Shasta daisies (Leucanthemum x superbum) are the classic daisies with white petals and a prominent yellow center. Reliable, low-maintenance Shastas bloom in early summer. If deadheaded regularly and cut back before seeding, they continue blooming through August. Shasta daisies grow in U.S. Department of Agriculture Plant Hardiness Zones 4 through 8 and thrive in full to half sun and well-drained soil. Once established, dived Shasta daisies every 2 to 3 years in fall or spring. This ensures hardy stock and a constant supply of new plants.
Established Shasta daisies thrive if regularly divided and transplanted around the garden. To divide, dig out clumps by the roots, lift them from the soil and discard the central portion to control pests. Separate the remainder into sections, leaving at least 2 to 3 inches of root ball attached to the bottoms of the stems.
Plant divided daisies or nursery stock in spring or fall, spacing the plants 1 to 2 feet apart. Prepare the soil by loosening it with a tiller or rake. Dig a hole twice the diameter of the pot or rootball on divided stock. Pour 1 to 2 inches of water into the bottom of the hole for the roots to immediately absorb. Place the plant in the hole. The top of the root ball should be level with the surface. Cover the hole with loosened soil and firmly press down the surface soil around the plant, which anchors it in the soil. Water it well and cover with 2 inches of mulch to hold in moisture and control weeds.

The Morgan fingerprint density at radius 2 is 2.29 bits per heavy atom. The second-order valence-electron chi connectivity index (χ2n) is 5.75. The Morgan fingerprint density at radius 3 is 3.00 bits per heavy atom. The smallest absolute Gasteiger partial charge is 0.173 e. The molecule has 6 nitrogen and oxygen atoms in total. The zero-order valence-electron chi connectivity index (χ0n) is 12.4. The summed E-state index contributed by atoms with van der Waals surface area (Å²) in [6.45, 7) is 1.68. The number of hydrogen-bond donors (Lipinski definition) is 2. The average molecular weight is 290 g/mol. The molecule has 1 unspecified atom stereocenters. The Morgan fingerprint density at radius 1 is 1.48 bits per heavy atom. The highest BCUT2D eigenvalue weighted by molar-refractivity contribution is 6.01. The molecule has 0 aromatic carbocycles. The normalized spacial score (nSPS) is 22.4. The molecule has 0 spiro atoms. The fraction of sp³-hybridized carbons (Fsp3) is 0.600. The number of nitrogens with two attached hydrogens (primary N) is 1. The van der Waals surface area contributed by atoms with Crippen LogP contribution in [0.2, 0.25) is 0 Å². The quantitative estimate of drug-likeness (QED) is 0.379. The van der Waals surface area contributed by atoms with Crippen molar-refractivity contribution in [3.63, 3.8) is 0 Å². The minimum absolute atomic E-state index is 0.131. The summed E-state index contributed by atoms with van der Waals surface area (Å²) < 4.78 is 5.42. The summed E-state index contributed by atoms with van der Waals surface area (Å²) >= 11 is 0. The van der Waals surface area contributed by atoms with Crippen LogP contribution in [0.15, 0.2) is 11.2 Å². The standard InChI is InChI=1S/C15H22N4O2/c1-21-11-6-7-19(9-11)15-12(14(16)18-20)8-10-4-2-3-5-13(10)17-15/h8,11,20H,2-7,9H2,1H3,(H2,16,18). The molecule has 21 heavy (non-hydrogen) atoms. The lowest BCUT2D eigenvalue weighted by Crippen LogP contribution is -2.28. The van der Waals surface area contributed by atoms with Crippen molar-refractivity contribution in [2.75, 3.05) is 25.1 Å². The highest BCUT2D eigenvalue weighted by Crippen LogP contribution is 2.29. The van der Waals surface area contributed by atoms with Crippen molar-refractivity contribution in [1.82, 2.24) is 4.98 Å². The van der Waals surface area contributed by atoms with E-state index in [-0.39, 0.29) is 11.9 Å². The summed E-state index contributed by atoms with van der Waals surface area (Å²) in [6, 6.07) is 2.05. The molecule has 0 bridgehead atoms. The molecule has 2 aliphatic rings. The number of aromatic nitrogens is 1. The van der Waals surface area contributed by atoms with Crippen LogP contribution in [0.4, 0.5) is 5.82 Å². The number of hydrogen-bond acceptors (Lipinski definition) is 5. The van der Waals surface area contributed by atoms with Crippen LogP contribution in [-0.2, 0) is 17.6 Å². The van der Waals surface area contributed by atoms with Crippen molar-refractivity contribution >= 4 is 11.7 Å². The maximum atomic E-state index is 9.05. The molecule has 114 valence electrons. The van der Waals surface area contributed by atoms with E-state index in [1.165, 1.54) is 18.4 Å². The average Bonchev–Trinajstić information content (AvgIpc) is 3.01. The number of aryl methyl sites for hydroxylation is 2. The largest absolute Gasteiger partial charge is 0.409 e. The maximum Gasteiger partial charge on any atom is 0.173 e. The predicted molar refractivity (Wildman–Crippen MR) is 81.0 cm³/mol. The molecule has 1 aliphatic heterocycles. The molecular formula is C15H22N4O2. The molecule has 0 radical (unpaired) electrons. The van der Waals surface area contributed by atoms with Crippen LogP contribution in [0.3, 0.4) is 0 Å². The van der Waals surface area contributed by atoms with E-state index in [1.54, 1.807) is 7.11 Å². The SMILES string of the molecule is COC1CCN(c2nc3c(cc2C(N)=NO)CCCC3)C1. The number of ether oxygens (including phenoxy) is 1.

Apply fertilizer or compost each spring. Water Shasta daisies during the summer, during dry periods or if total rainfall is less than an inch per week. Some varieties daisies need staking. At the season’s end, cut back Shastas to about 2 inches above the soil line after the first frost.
There are many varieties of Shasta daisies. ”All About Perennials” recommends Becky, which grows 2 feet tall; and Phyllis Smith, which reaches 3 feet. Both varieties bloom from June through August with regular deadheading. Other varieties bloom only in June.